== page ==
New tire safety standards adopted in AZ - KAIT Jonesboro, AR - Region 8 News, weather, sports

New tire safety standards adopted in AZ


Arizona Governor Doug Ducey signed a bill into law that creates new standards for used tire sales. Auto safety advocates have complained for years that too many old, worn out, even recalled tires are sold on the secondary market, putting motorists at risk.

In 2013, a total of 539 people died across the country in tire-related crashes in passenger vehicles, according to the National Transportation Safety Board. Between 2000 and 2014, 68 people died and 153 were injured in car crashes caused by tire failures in Arizona.

"Arizona is ground zero in this country for tire failure," said Myles Hassett, an attorney who started the group, "National Tire Safety Institute." Hassett became aware of tire safety problems after his friend was killed in a crash, caused by tire failure.

Hassett was the driving force behind HB 2399, which redefined "waste tire" under state law. Waste tires are no longer suitable for their originally intended use because of wear, damage, improper repair or manufacturer's defect.

Used tire sellers will be prohibited from selling tires that fall under the expanded "waste tire" definition.

"We were able to get our Legislature to focus on something important, and that is public safety," said Hassett. "It's not just the person who buys the bad used tire. It's everybody else, because a tire failure can impact, not only the person who bought the tire, but their passengers and other vehicles on the road.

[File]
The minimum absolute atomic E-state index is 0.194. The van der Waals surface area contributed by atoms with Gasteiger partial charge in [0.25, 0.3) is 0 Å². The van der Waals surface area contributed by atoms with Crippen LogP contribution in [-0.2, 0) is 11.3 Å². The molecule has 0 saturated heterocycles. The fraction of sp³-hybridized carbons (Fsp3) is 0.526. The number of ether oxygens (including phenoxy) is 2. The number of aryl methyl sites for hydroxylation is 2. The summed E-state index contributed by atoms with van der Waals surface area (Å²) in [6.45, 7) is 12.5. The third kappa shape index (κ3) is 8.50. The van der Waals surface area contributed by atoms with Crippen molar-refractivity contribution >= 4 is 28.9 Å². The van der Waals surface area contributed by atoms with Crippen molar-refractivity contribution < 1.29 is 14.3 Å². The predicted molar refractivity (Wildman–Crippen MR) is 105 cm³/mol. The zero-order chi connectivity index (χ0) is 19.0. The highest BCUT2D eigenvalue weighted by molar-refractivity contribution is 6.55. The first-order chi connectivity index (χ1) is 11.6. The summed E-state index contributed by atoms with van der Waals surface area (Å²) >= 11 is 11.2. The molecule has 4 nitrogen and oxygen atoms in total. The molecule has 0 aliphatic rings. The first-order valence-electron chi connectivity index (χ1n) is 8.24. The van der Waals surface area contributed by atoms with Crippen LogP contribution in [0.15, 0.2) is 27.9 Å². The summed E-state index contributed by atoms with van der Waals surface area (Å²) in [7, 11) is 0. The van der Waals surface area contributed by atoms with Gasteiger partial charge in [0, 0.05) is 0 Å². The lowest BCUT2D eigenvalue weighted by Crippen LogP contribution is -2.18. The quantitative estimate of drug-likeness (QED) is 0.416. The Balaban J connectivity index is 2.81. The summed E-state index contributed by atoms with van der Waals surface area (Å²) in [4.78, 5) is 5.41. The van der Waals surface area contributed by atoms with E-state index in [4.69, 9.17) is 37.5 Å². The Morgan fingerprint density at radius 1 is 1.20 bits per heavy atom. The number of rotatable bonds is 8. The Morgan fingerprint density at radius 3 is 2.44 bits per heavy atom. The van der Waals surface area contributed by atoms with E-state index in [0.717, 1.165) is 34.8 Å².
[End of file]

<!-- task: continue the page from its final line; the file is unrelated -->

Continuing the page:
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Morgan  LoewMorgan Loew is an investigative reporter on the CBS 5 Investigates team. His reports have landed crooks behind bars and led to changes in state law.

Click to learn more about Morgan .

Morgan Loew
CBS 5 Investigates

He has exposed conmen who prey on the elderly and predators who target women and children. Morgan combines his legal training with the experience he’s earned over 20-years of news reporting in Arizona to break big stories and dig beyond the headlines. His stories about education, consumer scams and crooked politicians have gone on to make national headlines. Among his favorite investigations are the ones that take him undercover. In addition his hidden camera investigations on drug and human smuggling, Morgan infiltrated some of the most dangerous militia and vigilante groups in the southwest. Members were later charged with crimes that range from murder to child molesting. Over the years, Morgan’s work has appeared on CBS News, CNN, NBC, MSNBC, and NPR. Morgan won ten Rocky Mountain Emmy Awards, a regional Edward R. Murrow Award for investigative reporting, the Society of Professional Journalists’ First Amendment Award, and a commendation from the Humane Society of the United States. Morgan is a graduate of the University of Arizona School of Journalism, earned his Juris Doctorate at Concord Law School, teaches media law at the Walter Cronkite School of Journalism and Mass Communication at Arizona State University, and is the president of the First Amendment Coalition of Arizona, Inc., which advocates for open records and open government. When he’s not working, Morgan enjoys camping, cheering for the Arizona Wildcats, and spending time with his family at their ranch in southern Arizona.

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